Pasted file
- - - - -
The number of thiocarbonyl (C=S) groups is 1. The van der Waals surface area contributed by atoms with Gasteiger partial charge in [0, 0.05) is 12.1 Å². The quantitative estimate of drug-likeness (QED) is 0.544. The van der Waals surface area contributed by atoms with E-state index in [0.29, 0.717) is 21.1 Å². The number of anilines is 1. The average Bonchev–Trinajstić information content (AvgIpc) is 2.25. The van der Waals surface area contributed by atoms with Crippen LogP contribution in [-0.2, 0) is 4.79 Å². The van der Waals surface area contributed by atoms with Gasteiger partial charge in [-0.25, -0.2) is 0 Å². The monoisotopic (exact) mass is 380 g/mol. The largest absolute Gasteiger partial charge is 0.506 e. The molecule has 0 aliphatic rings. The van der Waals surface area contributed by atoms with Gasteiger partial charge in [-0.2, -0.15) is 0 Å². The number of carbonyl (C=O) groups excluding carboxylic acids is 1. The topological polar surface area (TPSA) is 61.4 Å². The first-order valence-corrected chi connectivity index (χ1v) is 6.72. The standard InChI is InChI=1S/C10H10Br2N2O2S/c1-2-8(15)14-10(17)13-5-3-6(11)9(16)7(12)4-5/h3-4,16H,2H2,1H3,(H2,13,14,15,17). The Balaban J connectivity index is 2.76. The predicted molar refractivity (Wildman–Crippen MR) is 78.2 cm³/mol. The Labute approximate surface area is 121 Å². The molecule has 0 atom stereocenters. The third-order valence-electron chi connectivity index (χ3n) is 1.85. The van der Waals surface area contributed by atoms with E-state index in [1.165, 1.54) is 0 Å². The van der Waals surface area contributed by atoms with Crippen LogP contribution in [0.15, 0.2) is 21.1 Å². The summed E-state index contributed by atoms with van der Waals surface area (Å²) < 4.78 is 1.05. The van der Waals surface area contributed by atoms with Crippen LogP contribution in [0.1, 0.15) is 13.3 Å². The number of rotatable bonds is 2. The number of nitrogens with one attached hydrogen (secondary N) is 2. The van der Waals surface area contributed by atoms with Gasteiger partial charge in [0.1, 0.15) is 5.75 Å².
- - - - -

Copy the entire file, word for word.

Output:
The number of thiocarbonyl (C=S) groups is 1. The van der Waals surface area contributed by atoms with Gasteiger partial charge in [0, 0.05) is 12.1 Å². The quantitative estimate of drug-likeness (QED) is 0.544. The van der Waals surface area contributed by atoms with E-state index in [0.29, 0.717) is 21.1 Å². The number of anilines is 1. The average Bonchev–Trinajstić information content (AvgIpc) is 2.25. The van der Waals surface area contributed by atoms with Crippen LogP contribution in [-0.2, 0) is 4.79 Å². The van der Waals surface area contributed by atoms with Gasteiger partial charge in [-0.25, -0.2) is 0 Å². The monoisotopic (exact) mass is 380 g/mol. The largest absolute Gasteiger partial charge is 0.506 e. The molecule has 0 aliphatic rings. The van der Waals surface area contributed by atoms with Gasteiger partial charge in [-0.2, -0.15) is 0 Å². The number of carbonyl (C=O) groups excluding carboxylic acids is 1. The topological polar surface area (TPSA) is 61.4 Å². The first-order valence-corrected chi connectivity index (χ1v) is 6.72. The standard InChI is InChI=1S/C10H10Br2N2O2S/c1-2-8(15)14-10(17)13-5-3-6(11)9(16)7(12)4-5/h3-4,16H,2H2,1H3,(H2,13,14,15,17). The Balaban J connectivity index is 2.76. The predicted molar refractivity (Wildman–Crippen MR) is 78.2 cm³/mol. The Labute approximate surface area is 121 Å². The molecule has 0 atom stereocenters. The third-order valence-electron chi connectivity index (χ3n) is 1.85. The van der Waals surface area contributed by atoms with E-state index in [1.165, 1.54) is 0 Å². The van der Waals surface area contributed by atoms with Crippen LogP contribution in [0.15, 0.2) is 21.1 Å². The summed E-state index contributed by atoms with van der Waals surface area (Å²) < 4.78 is 1.05. The van der Waals surface area contributed by atoms with Crippen LogP contribution in [0.1, 0.15) is 13.3 Å². The number of rotatable bonds is 2. The number of nitrogens with one attached hydrogen (secondary N) is 2. The van der Waals surface area contributed by atoms with Gasteiger partial charge in [0.1, 0.15) is 5.75 Å².